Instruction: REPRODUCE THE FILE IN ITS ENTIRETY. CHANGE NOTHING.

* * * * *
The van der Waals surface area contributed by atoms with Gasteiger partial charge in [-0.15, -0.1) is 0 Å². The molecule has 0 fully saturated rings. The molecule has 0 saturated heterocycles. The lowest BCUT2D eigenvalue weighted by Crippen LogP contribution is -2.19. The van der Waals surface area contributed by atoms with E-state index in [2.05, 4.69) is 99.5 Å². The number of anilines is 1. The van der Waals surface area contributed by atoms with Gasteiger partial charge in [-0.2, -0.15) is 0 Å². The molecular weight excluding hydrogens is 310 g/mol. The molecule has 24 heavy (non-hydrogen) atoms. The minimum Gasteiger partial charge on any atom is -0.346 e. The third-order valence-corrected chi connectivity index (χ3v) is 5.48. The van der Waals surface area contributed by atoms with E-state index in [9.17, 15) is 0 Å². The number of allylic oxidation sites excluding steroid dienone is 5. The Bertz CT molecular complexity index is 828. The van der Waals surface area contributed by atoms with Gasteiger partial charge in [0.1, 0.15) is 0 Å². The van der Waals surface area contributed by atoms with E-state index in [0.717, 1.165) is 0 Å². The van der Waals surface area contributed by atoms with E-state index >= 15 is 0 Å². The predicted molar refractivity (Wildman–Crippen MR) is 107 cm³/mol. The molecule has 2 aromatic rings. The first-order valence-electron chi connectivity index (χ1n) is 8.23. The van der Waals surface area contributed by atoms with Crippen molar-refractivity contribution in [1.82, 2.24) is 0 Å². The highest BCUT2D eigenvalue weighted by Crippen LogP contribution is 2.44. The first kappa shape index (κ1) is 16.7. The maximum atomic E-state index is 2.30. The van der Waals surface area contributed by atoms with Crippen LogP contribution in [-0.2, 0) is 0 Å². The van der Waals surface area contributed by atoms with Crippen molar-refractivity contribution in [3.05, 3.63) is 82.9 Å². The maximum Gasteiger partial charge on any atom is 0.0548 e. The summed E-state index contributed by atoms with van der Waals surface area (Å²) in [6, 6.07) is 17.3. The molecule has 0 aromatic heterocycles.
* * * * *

The van der Waals surface area contributed by atoms with Gasteiger partial charge in [-0.15, -0.1) is 0 Å². The molecule has 0 fully saturated rings. The molecule has 0 saturated heterocycles. The lowest BCUT2D eigenvalue weighted by Crippen LogP contribution is -2.19. The van der Waals surface area contributed by atoms with E-state index in [2.05, 4.69) is 99.5 Å². The number of anilines is 1. The van der Waals surface area contributed by atoms with Gasteiger partial charge in [-0.2, -0.15) is 0 Å². The molecular weight excluding hydrogens is 310 g/mol. The molecule has 24 heavy (non-hydrogen) atoms. The minimum Gasteiger partial charge on any atom is -0.346 e. The third-order valence-corrected chi connectivity index (χ3v) is 5.48. The van der Waals surface area contributed by atoms with E-state index in [9.17, 15) is 0 Å². The number of allylic oxidation sites excluding steroid dienone is 5. The Bertz CT molecular complexity index is 828. The van der Waals surface area contributed by atoms with Gasteiger partial charge in [0.1, 0.15) is 0 Å². The van der Waals surface area contributed by atoms with E-state index in [0.717, 1.165) is 0 Å². The van der Waals surface area contributed by atoms with E-state index >= 15 is 0 Å². The predicted molar refractivity (Wildman–Crippen MR) is 107 cm³/mol. The molecule has 2 aromatic rings. The first-order valence-electron chi connectivity index (χ1n) is 8.23. The van der Waals surface area contributed by atoms with Crippen molar-refractivity contribution in [1.82, 2.24) is 0 Å². The highest BCUT2D eigenvalue weighted by Crippen LogP contribution is 2.44. The first kappa shape index (κ1) is 16.7. The maximum atomic E-state index is 2.30. The van der Waals surface area contributed by atoms with Crippen LogP contribution in [-0.2, 0) is 0 Å². The van der Waals surface area contributed by atoms with Crippen molar-refractivity contribution in [3.05, 3.63) is 82.9 Å². The maximum Gasteiger partial charge on any atom is 0.0548 e. The summed E-state index contributed by atoms with van der Waals surface area (Å²) in [6, 6.07) is 17.3. The molecule has 0 aromatic heterocycles.